26. 26. Kühbacher T, Ott SJ, Helwig U, Mimura T, Rizzello F, et al. (2006) Bacterial and fungal microbiota in relation to probiotics therapy (VSL#3) in pouchitis. Gut 55: 833–841.
  27. 27. Gaudier E, Michel C, Segain JP, Cherbut C, Hoebler C (2005) The VSL#3 probiotics mixture modifies microflora but does not heal chronic dextran-sodium sulphate induced colitis or reinforce the mucosal barrier in mice. J Nutr 135: 2753–2761.
  28. 28. Pronio A, Montesani C, Butteroni C, Vecchione S, Mumolo G, et al. (2008) Probiotics administration in patients with ileal pouch-anal anastomosis for ulcerative colitis is associated with expansion of mucosal regulatory cells. Inflamm Bowel Dis 14: 662–668.
  29. 29. Di Giacinto C, Marinaro M, Sanchez M, Strober W, Boirivant M (2005) Probiotics ameliorate recurrent Th1-mediated murine colitis by inducing IL-10 and IL-10-dependent TGF-beta-bearing regulatory cells. J Immunol 174: 3237–3246.
  30. 30. Langmann T, Moehle C, Mauerer R, Scharl M, Liebisch G, et al. (2004) Loss of detoxification in inflammatory bowel disease: dysregulation of pregnane X receptor target genes. Gastroenterology 127: 26–40.
  31. 31. Kershaw EE, Flier JS (2004) Adipose tissue as an endocrine organ. J Clin Endocrinol Metab 89: 2548–2556.
  32. 32. Desreumaux P, Ernst O, Geboes K, Gambiez L, Berrebi D, et al. (1999) Inflammatory alterations in mesenteric adipose tissue in Crohn's disease. Gastroenterology 117: 73–81.
  33. 33. Schaffler A, Scholmerich J, Buchler C (2005) Mechanisms of disease: Adipocytokines and visceral adipose tissue—emerging role in nonalcoholic fatty liver disease. Nat Clin Pract Gastroenterol Hepatol 2: 273–280.
  34. 34. Karagiannides I, Kokkotou E, Tansky M, Tchkonia T, Giorgadze N, et al. (2006) Induction of colitis causes inflammatory responses in fat depots: Evidence for substance P pathways in human mesenteric preadipocytes. Proc Natl Acad Sci U S A 103: 5207–5212.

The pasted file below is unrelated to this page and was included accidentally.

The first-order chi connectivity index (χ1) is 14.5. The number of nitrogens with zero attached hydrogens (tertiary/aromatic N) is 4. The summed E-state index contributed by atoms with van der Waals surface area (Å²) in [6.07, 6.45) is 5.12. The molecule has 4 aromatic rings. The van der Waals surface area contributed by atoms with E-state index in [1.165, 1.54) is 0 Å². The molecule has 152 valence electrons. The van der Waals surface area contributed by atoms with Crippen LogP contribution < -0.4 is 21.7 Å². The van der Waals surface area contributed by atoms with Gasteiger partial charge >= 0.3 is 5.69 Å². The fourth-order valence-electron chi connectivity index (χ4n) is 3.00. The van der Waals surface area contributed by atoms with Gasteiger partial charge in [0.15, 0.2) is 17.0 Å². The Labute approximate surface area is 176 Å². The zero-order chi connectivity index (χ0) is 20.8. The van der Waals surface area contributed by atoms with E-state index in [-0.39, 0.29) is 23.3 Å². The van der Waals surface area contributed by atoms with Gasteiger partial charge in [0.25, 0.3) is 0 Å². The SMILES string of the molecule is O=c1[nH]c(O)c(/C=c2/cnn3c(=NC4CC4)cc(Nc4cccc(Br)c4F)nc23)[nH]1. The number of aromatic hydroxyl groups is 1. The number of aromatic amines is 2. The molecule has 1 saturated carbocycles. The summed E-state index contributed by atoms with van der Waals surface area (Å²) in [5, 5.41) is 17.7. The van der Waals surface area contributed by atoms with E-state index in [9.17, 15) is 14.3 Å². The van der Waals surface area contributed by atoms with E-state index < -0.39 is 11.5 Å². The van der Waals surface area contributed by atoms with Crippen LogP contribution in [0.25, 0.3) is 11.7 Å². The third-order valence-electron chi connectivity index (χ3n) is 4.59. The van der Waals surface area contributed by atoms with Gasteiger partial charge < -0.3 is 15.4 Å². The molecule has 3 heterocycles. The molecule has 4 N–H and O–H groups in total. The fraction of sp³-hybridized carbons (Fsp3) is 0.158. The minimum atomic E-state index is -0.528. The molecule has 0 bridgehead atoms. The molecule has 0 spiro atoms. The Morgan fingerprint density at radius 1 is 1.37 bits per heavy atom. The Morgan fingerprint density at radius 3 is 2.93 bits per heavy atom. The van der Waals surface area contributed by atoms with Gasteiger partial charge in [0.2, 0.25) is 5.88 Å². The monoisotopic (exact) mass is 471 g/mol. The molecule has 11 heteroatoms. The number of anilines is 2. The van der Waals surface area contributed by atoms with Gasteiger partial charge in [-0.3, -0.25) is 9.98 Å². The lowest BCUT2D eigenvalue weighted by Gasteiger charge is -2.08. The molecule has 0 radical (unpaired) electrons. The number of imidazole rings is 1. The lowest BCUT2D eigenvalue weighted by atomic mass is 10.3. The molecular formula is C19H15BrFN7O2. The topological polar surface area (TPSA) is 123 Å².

35. 35. Fernandez-Real JM, Ricart W (2003) Insulin resistance and chronic cardiovascular inflammatory syndrome. Endocr Rev 24: 278–301.
  36. 36. Brun RP, Kim JB, Hu E, Spiegelman BM (1997) Peroxisome proliferator-activated receptor gamma and the control of adipogenesis. Curr Opin Lipidol 8: 212–218.
  37. 37. Buechler C, Wanninger J, Neumeier M (2010) Adiponectin receptor binding proteins--recent advances in elucidating adiponectin signalling pathways. FEBS Lett 584: 4280–4286.
  38. 38. Paul G, Schäffler A, Neumeier M, Fürst A, Bataillle F, et al. (2006) Profiling adipocytokine secretion from creeping fat in Crohn's disease. Inflamm Bowel Dis 12: 471–477.
  39. 39. Rizzo G, Disante M, Mencarelli A, Renga B, Gioiello A, et al. (2006) The farnesoid X receptor promotes adipocyte differentiation and regulates adipose cell function in vivo. Mol Pharmacol 70: 1164–11673.
  40. 40. Abdelkarim M, Caron S, Duhem C, Prawitt J, Dumont J, et al. (2010) The farnesoid X receptor regulates adipocyte differentiation and function by promoting peroxisome proliferator-activated receptor-gamma and interfering with the Wnt/beta-catenin pathways. J Biol Chem 285: 36759–36767.
  41. 41. Yoshinari K, Sato T, Okino N, Sugatani J, Miwa M (2004) Expression and induction of cytochromes p450 in rat white adipose tissue. J Pharmacol Exp Ther 311: 147–154.
  42. 42. Campfield LA, Smith FJ, Guisez Y, Devos R, Burn P (1995) Recombinant mouse OB protein: evidence for a peripheral signal linking adiposity and central neural networks. Science 269: 546–549.
  43. 43. Maffei M, Halaas J, Ravussin E, Pratley RE, Lee GH, et al. (1995) Leptin levels in human and rodent: measurement of plasma leptin and ob RNA in obese and weight-reduced subjects. Nat Med 1: 1155–1161.
  44. 44. Ballinger A, Kelly P, Hallyburton E, Besser R, Farthing M (1998) Plasma leptin in chronic inflammatory bowel disease and HIV: implications for the pathogenesis of anorexia and weight loss. Clinical Science 94: 479–483.
  45. 45. von der Weid PY, Rainey KJ (2010) Review article: lymphatic system and associated adipose tissue in the development of inflammatory bowel disease. Aliment Pharmacol Ther 32: 697–711.
  46. 46. Marra F, Bertolani C (2009) Adipokines in liver diseases. Hepatology 50: 957–69.
  47. 47. Wu GD (2003) Is there a role for PPAR gamma in IBD? Yes, no, maybe. Gastroenterology 124: 1538–42.
  48. 48. Nesto RW, Bell D, Bonow RO, Fonseca V, Grundy SM, et al. (2004) Thiazolidinedione use, fluid retention, and congestive heart failure: a consensus statement from the American Heart Association and American Diabetes Association, Diabetes Care 27: 256–263.